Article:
U.S. President Barack Obama pauses while speaking at an inter-faith memorial service for the victims of the bombing at the Boston Marathon in Boston

Built in to President Obama’s budget proposal for 2014 is a $580 million contingency fund to address the turmoil roiling the Middle East and North Africa, to be spent across the region over the course of the year at the discretion of the White House and the State Department.

That sum is striking some members of the Congress as too large for an administration without a coherent policy toward the Arab Spring.

But officials familiar with the package say that the half-billion dollar fund is not a meaningful military contingency fund for the unforeseen as much as a placeholder for the White House, until the administration figures out what to actually request for specific missions.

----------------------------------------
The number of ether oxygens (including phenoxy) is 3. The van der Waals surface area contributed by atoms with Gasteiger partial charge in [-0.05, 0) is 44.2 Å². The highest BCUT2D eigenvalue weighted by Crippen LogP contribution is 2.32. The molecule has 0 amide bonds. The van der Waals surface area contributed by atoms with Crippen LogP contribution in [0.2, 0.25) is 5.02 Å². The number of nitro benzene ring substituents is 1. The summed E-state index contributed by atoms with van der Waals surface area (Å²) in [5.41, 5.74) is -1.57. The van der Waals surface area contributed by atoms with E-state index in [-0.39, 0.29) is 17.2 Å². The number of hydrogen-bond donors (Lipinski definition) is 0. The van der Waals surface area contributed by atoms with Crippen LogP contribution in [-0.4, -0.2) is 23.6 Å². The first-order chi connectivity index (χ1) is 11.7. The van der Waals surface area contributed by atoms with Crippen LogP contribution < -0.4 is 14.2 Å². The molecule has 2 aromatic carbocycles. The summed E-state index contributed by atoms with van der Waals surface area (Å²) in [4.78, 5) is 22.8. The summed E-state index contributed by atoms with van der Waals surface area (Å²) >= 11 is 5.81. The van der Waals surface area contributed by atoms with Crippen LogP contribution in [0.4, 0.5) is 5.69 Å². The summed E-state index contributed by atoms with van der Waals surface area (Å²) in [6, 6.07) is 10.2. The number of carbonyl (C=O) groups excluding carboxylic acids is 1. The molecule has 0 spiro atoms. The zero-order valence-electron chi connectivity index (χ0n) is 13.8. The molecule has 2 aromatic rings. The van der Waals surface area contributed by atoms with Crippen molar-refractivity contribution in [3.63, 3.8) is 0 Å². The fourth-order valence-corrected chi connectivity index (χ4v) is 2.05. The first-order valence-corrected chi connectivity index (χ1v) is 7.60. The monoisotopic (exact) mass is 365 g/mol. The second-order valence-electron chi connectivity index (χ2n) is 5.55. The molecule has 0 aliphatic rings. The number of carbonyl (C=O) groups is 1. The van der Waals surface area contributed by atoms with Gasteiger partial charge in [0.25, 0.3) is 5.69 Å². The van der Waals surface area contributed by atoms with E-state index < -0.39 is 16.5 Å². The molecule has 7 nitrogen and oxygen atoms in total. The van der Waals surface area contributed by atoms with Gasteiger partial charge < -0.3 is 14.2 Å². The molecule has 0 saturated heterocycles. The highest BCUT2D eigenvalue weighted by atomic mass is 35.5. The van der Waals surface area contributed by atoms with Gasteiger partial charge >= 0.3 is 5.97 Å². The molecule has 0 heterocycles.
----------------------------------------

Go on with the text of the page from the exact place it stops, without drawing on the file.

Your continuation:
As large as the number may sound, it supplements the State Department’s request for $47.8 billion in discretionary funding for international development – a six percent decrease from last year’s request. Additionally, the budget details an increase in embassy security funding of $2.2 billion in the wake of the Benghazi attacks.

“As a rule of thumb, presidents prefer flexibility, and members of Congress prefer to constrain the executive,” says Jack Pitney, professor of government at Claremont McKenna College in California.

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